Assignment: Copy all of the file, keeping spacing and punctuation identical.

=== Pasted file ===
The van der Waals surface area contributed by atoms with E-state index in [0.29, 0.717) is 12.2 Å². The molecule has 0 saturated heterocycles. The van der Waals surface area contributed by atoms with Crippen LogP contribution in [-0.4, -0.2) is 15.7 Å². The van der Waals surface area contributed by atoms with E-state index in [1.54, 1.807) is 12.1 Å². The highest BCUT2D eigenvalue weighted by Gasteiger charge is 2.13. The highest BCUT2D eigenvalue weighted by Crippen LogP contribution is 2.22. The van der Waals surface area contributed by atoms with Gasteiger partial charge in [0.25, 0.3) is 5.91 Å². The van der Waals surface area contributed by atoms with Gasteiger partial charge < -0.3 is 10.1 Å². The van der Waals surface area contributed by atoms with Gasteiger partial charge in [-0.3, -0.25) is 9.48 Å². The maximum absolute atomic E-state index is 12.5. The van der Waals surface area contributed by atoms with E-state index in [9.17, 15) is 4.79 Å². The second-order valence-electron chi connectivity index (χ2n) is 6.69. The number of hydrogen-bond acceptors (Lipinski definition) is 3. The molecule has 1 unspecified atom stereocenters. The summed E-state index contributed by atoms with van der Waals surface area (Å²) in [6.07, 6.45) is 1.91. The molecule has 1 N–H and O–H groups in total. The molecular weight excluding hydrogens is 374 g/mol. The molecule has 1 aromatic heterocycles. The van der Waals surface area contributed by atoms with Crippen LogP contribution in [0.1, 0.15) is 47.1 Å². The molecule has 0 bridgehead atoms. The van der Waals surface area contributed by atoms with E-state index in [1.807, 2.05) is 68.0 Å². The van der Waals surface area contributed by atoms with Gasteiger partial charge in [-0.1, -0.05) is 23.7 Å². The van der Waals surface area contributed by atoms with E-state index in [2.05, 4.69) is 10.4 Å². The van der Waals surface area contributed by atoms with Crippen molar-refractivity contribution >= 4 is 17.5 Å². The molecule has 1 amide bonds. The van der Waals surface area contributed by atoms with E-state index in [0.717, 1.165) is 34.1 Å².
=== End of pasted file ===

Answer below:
The van der Waals surface area contributed by atoms with E-state index in [0.29, 0.717) is 12.2 Å². The molecule has 0 saturated heterocycles. The van der Waals surface area contributed by atoms with Crippen LogP contribution in [-0.4, -0.2) is 15.7 Å². The van der Waals surface area contributed by atoms with E-state index in [1.54, 1.807) is 12.1 Å². The highest BCUT2D eigenvalue weighted by Gasteiger charge is 2.13. The highest BCUT2D eigenvalue weighted by Crippen LogP contribution is 2.22. The van der Waals surface area contributed by atoms with Gasteiger partial charge in [0.25, 0.3) is 5.91 Å². The van der Waals surface area contributed by atoms with Gasteiger partial charge < -0.3 is 10.1 Å². The van der Waals surface area contributed by atoms with Gasteiger partial charge in [-0.3, -0.25) is 9.48 Å². The maximum absolute atomic E-state index is 12.5. The van der Waals surface area contributed by atoms with E-state index in [9.17, 15) is 4.79 Å². The second-order valence-electron chi connectivity index (χ2n) is 6.69. The number of hydrogen-bond acceptors (Lipinski definition) is 3. The molecule has 1 unspecified atom stereocenters. The summed E-state index contributed by atoms with van der Waals surface area (Å²) in [6.07, 6.45) is 1.91. The molecule has 1 N–H and O–H groups in total. The molecular weight excluding hydrogens is 374 g/mol. The molecule has 1 aromatic heterocycles. The van der Waals surface area contributed by atoms with Crippen LogP contribution in [0.1, 0.15) is 47.1 Å². The molecule has 0 bridgehead atoms. The van der Waals surface area contributed by atoms with E-state index in [1.807, 2.05) is 68.0 Å². The van der Waals surface area contributed by atoms with Gasteiger partial charge in [-0.1, -0.05) is 23.7 Å². The van der Waals surface area contributed by atoms with E-state index in [2.05, 4.69) is 10.4 Å². The van der Waals surface area contributed by atoms with Crippen molar-refractivity contribution >= 4 is 17.5 Å². The molecule has 1 amide bonds. The van der Waals surface area contributed by atoms with E-state index in [0.717, 1.165) is 34.1 Å².